On this page is a collection of reviews and comments about Phil's album "Two Roads". You can also listen to several of the songs from Two Roads by clicking the image of the Shockwave player below.

Bruce Elder Review - Sydney Morning Herald - The Guide

Manning the cutting edge
Blues CD of the Week

Is it possible to have the serious, low-down blues in Australia? Well, why not? On this remarkable recording, Phil Manning (if you are old enough you may remember him as the lead guitarist of Chain) has the daring to put some very tasty and traditional blues licks cheek-to-jowl with such overtly Aussie sentiments as "When I left from Sydney I was miles from my childhood home … No money in my pocket and my feet hot on the ground / I jumped a freight at Kempsey / On my way to Brisbane town."

The result is not, as you would expect, high incongruity. Rather it is an acknowledgment that, while the blues may be rooted in the experience of African Americans, it is now a part of the musical vocabulary of people all over the world.

This is not some kind of lame-brained, white-boy defence. Recently B.B. King, citing blues players as diverse as Nathan Cavilleri and groups in Germany and Holland, claimed that the most interesting contemporary blues is being played by white boys. The argument is that mainstream blues has been overwhelmed, particularly in black urban society, by rap and that blues and R&B have become international forms of musical expression.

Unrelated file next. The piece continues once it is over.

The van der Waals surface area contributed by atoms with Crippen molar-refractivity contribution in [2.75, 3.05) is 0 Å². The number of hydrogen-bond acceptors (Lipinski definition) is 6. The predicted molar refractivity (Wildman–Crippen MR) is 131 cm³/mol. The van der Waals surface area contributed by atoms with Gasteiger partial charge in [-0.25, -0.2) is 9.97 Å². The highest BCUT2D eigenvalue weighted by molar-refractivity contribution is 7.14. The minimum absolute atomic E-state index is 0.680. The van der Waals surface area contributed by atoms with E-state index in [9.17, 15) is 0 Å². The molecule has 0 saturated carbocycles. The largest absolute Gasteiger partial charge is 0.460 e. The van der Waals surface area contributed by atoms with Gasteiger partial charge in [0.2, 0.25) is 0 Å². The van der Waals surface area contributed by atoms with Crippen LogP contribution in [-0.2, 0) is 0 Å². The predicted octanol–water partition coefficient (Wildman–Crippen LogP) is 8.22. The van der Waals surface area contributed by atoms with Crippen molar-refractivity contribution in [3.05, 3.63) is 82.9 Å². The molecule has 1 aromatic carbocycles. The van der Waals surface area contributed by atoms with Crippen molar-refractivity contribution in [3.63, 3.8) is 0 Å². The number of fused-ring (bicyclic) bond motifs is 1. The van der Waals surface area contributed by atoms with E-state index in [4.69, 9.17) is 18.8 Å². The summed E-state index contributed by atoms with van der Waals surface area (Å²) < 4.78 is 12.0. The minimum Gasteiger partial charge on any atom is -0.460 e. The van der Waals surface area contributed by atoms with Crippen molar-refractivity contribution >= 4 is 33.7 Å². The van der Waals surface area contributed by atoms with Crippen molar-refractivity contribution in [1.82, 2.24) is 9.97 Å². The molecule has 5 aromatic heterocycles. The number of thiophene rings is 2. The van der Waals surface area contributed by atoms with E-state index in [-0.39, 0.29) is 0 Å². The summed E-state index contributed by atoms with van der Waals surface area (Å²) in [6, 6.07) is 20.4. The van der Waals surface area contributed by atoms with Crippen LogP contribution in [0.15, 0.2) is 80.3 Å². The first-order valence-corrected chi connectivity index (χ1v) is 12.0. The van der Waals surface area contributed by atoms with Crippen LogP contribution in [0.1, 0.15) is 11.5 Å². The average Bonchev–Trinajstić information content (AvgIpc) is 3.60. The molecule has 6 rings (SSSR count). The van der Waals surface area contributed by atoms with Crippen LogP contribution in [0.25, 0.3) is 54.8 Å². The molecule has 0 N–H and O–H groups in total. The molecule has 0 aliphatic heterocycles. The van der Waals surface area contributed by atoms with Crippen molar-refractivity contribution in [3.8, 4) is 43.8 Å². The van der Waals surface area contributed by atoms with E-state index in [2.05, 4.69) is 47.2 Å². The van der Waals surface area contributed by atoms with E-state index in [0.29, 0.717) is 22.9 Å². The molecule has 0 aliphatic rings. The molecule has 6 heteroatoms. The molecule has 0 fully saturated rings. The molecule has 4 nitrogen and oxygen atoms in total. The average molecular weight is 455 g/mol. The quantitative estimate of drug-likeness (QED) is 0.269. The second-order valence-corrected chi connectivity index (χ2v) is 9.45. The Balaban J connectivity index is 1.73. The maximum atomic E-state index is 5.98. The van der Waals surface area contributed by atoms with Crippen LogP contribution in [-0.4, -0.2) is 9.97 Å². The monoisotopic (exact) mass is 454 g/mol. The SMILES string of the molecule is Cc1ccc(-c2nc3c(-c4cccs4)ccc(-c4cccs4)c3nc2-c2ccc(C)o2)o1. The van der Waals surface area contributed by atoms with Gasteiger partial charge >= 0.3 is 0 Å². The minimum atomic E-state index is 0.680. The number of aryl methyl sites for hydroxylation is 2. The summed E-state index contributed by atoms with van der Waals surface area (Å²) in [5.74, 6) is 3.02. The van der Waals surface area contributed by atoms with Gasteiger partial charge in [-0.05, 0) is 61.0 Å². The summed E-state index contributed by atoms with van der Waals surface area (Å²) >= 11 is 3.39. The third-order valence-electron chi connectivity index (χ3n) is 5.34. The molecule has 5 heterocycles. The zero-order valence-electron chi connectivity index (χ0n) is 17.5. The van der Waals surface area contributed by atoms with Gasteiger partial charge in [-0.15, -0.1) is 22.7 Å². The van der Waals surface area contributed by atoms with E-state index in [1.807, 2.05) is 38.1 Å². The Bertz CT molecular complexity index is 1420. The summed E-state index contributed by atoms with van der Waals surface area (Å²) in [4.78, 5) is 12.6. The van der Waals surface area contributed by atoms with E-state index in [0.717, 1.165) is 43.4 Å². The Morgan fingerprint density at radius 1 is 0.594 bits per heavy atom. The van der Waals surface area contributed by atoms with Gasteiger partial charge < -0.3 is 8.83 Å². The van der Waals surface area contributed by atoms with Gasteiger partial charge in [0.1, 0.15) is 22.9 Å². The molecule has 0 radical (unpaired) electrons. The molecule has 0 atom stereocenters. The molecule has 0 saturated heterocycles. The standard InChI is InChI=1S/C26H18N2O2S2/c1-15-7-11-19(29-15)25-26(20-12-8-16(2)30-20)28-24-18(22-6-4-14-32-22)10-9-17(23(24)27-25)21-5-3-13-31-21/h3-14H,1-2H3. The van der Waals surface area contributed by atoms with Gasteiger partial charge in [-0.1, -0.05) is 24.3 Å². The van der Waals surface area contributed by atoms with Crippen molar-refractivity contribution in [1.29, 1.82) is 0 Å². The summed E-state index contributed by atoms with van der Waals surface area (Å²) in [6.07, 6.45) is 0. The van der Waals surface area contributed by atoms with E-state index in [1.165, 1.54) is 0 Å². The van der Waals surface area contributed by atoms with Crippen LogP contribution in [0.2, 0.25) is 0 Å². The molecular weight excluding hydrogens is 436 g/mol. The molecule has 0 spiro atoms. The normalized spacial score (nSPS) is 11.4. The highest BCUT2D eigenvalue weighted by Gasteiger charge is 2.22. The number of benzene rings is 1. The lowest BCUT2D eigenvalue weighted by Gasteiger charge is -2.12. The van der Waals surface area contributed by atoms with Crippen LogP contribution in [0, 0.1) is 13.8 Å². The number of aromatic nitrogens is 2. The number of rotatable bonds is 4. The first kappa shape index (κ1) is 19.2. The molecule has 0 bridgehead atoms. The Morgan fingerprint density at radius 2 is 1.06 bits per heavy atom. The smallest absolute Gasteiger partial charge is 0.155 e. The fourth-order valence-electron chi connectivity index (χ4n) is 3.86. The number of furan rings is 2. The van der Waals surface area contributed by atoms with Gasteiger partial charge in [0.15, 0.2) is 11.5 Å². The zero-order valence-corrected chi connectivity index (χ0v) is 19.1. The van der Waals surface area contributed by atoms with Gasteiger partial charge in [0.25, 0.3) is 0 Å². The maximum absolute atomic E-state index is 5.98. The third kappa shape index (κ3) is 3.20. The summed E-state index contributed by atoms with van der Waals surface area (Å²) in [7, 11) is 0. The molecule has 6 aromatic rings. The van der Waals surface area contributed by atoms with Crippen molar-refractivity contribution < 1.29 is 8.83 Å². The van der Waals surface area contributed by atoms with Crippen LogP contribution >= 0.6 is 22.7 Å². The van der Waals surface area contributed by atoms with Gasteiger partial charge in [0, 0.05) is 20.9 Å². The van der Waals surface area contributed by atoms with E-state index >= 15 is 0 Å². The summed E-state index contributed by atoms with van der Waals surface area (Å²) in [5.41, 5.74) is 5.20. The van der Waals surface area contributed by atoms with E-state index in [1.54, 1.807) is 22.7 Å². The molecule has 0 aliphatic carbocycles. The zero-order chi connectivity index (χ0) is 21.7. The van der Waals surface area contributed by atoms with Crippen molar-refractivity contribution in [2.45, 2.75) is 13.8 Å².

All this being said, then Phil Manning, quite late in his career, is suddenly at the cutting edge of modern blues. This acoustic recording is a total delight. The playing is exceptional — lots of very, very good dobro, 12 string and "resophonic" guitar. The songs work through sheer daring, a profound understanding of the narrow themes of the blues, and a preparedness to see Australia as a legitimate subject for a blues song. Thus, across 16 tracks, there are references to water across the road at Coomera, a love song in which he declares "I miss her from my caravan", a song called Dingo Moon (a neat joke on the old blues standard Black Cat Moan) and an entire song — part blues, part folk song — devoted to the Port Arthur Massacre.

This is an outstanding album of finely crafted, blues-tinged songs performed with virtuosity and genuine passion.

Mike Daly Review - The Age - Green Guide

From the lush hinterland of south-east Queensland, where Phil Manning has discovered a personal musical paradise, comes this woody, acoustic guitar gem. Phil, of Chain fame (the old band still gets together and draws big festival crowds), is a mellow fellow these days. Countrified blues still drives his music and he has the nous to write and sing about reality: his present life and concerns.

The title number is about balancing music and domesticity; Water on the Road details a harrowing drive home through floods, Madness Set Loose relates his reaction to the Port Arthur massacre; and If You See My Baby is a delightful, slide-rich, country-pop duet with Jeff Lang on mandolin and vocals.

Listening to the self-produced Two Roads, it’s apparent Manning’s prodigious musical skills are more finely honed than they were in his raging days, except now there’s time to contemplate the world and smell the woodsmoke. Lucky chap … nice album!